Muslims and otherness: Thoughts on Dr. Rashied Omar’s “Muslim Extremism: Between Myth and Reality”

Is Islam itself inherently violent or extremist?  This is the question that was discussed in a recent talk given at IUSB by visiting scholar Imam Dr. A. Rashied Omar.  In it he discusses public perceptions of Islam in the West, offers a historical background for the interpretation of key Qur’anic texts, and discusses the socio-political factors that may influence Muslim extremism. Since 9/11, public perception of Islam in the United States has become increasingly divided, as can be seen in a 2011 Pew Research Center poll, which shows an equal split amongst respondents to the question of whether Islam is more likely to encourage violence amongst its adherents.  Interestingly, a converse relationship between political affiliation and opinion on this issue also emerges, with two-thirds of Conservative Republicans and Tea Party members Isla encourages violence more than other religions, while two-thirds of Liberal Democrats believe the opposite.  From this polling data it is clear that this is a partisan issue, and one more likely influenced by politicians and the media than by actual academic study.

In the speech, Dr. Omar analogized between Islamic violence and the use of Biblical texts to justify such atrocities as apartheid in South Africa.  Several more analogies could be extended to other incidences of Christian faith-based violence, such as the work of the IRA in the United Kingdom, or domestic terrorist groups here in the United States, leading Dr. Omar to posit that it is not the religious text itself that is inherently moral or immoral, but the individual interpretation governed by the reader’s own morality.  He offers as an example verse 5 of chapter 9 (surah al-Tawbah) of the Qur’an to demonstrate how moral interpretations of a text void of all historical context can misidentify Islamic beliefs.  The verse states:

Once the sacred months have passed, you may kill the idolaters when you encounter them, and take them [captive], and besiefe them, and prepare for them each ambush.  But if they repent and establish worship and pay the poor-due, then leave their way free.  God is Forgiving, Merciful.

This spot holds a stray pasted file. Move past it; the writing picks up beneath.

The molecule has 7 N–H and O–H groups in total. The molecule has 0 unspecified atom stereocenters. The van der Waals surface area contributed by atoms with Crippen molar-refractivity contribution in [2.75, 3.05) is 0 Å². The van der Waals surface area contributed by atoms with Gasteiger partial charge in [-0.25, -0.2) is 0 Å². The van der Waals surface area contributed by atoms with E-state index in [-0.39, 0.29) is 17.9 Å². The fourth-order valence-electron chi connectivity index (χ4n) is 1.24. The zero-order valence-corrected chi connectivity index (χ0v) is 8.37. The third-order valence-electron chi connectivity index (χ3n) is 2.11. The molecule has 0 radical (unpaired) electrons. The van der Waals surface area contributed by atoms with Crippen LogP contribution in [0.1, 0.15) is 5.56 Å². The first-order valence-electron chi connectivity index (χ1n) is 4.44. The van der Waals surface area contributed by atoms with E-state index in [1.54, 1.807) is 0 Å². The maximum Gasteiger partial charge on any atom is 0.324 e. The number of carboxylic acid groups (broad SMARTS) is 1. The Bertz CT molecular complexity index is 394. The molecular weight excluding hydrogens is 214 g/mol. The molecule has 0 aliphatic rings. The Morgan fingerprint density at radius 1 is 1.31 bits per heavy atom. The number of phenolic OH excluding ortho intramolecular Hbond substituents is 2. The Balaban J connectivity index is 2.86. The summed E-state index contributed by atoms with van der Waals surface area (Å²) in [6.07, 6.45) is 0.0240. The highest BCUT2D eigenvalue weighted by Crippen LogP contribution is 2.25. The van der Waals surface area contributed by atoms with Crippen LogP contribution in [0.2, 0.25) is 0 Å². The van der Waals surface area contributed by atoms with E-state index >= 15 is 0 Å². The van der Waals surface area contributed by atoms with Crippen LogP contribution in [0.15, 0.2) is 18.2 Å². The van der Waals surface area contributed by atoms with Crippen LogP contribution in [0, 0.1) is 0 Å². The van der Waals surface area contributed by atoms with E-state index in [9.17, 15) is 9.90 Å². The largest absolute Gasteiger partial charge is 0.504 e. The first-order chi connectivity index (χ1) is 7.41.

Taken out of context, this verse could be seen as advocating for religious intolerance and warfare, however, as Dr. Omar points out, most Westerners and even many Muslims are unaware of the context of the verse, where hostilities against Muslims were frozen for three months and due to resume imminently.  In this context, it can be seen that the permission to “kill the idolaters” was specifically during a time of war when the very future of Islam was threatened.  To compare, we can take one of many Biblical verses out of context to make the, admittedly facile, argument that Christianity encourages violence:

Slay utterly old and young, both maids, and little children, and women: but come not near any man upon whom is the mark; and begin at my sanctuary. (Ezekiel 9 : 6, King James Version)

So why is this analogy unconvincing to the modern Western citizen?  While it is arguably rare for a serious academic to believe that Islam is a religion of violence and commonplace extremism, the fact remains that a distressingly high percentage of Westerners believe that Islam in general is a violent religion.  In my mind, the most serious omission to the speech given by Dr. Omar was not touching on the theory of the ‘Other‘ that has served to separate Muslims in the Arab world as well as Muslim-Americans.  While it is important to spread awareness and dismiss the misinformation that spreads about Islam to Muslims and non-Muslims alike, Westerners who have deep-seated anti-Islamic beliefs are not likely to be swayed by academic explanations for contentious Qur’anic passages.  The theory of the ‘Other,’ that has been posited by philosophers such as Hegel, Said, and Lacan expresses the natural human tendency to separate, whether physically or ideologically, a non-dominant culture or group.  This separation confirms and establishes their dominance, protecting their own self-identity.  With the advent of global technologies, the boundaries of separation caused by Othering have been diminished, but not erased, and much still needs to be done to unify disparate cultural and religious groups.


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